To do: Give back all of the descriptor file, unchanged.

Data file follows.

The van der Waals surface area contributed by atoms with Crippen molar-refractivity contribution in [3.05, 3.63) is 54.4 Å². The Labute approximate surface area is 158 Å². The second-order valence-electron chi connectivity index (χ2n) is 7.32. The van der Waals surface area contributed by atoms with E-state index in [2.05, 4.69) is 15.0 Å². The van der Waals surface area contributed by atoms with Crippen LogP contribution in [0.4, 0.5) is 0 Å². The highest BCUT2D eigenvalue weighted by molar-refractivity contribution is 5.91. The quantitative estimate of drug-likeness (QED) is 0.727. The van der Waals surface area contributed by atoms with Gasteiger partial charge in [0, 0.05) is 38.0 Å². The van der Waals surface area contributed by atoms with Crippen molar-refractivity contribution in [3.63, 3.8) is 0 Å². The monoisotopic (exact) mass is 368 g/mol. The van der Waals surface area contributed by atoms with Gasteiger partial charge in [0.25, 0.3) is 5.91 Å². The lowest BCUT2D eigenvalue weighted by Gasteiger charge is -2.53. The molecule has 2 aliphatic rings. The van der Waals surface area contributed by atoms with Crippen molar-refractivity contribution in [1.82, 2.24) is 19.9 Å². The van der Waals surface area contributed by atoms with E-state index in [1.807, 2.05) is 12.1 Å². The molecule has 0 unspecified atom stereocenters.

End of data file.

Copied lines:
The van der Waals surface area contributed by atoms with Crippen molar-refractivity contribution in [3.05, 3.63) is 54.4 Å². The Labute approximate surface area is 158 Å². The second-order valence-electron chi connectivity index (χ2n) is 7.32. The van der Waals surface area contributed by atoms with E-state index in [2.05, 4.69) is 15.0 Å². The van der Waals surface area contributed by atoms with Crippen LogP contribution in [0.4, 0.5) is 0 Å². The highest BCUT2D eigenvalue weighted by molar-refractivity contribution is 5.91. The quantitative estimate of drug-likeness (QED) is 0.727. The van der Waals surface area contributed by atoms with Gasteiger partial charge in [0, 0.05) is 38.0 Å². The van der Waals surface area contributed by atoms with Crippen molar-refractivity contribution in [3.63, 3.8) is 0 Å². The monoisotopic (exact) mass is 368 g/mol. The van der Waals surface area contributed by atoms with Gasteiger partial charge in [0.25, 0.3) is 5.91 Å². The lowest BCUT2D eigenvalue weighted by Gasteiger charge is -2.53. The molecule has 2 aliphatic rings. The van der Waals surface area contributed by atoms with Crippen molar-refractivity contribution in [1.82, 2.24) is 19.9 Å². The van der Waals surface area contributed by atoms with E-state index in [1.807, 2.05) is 12.1 Å². The molecule has 0 unspecified atom stereocenters.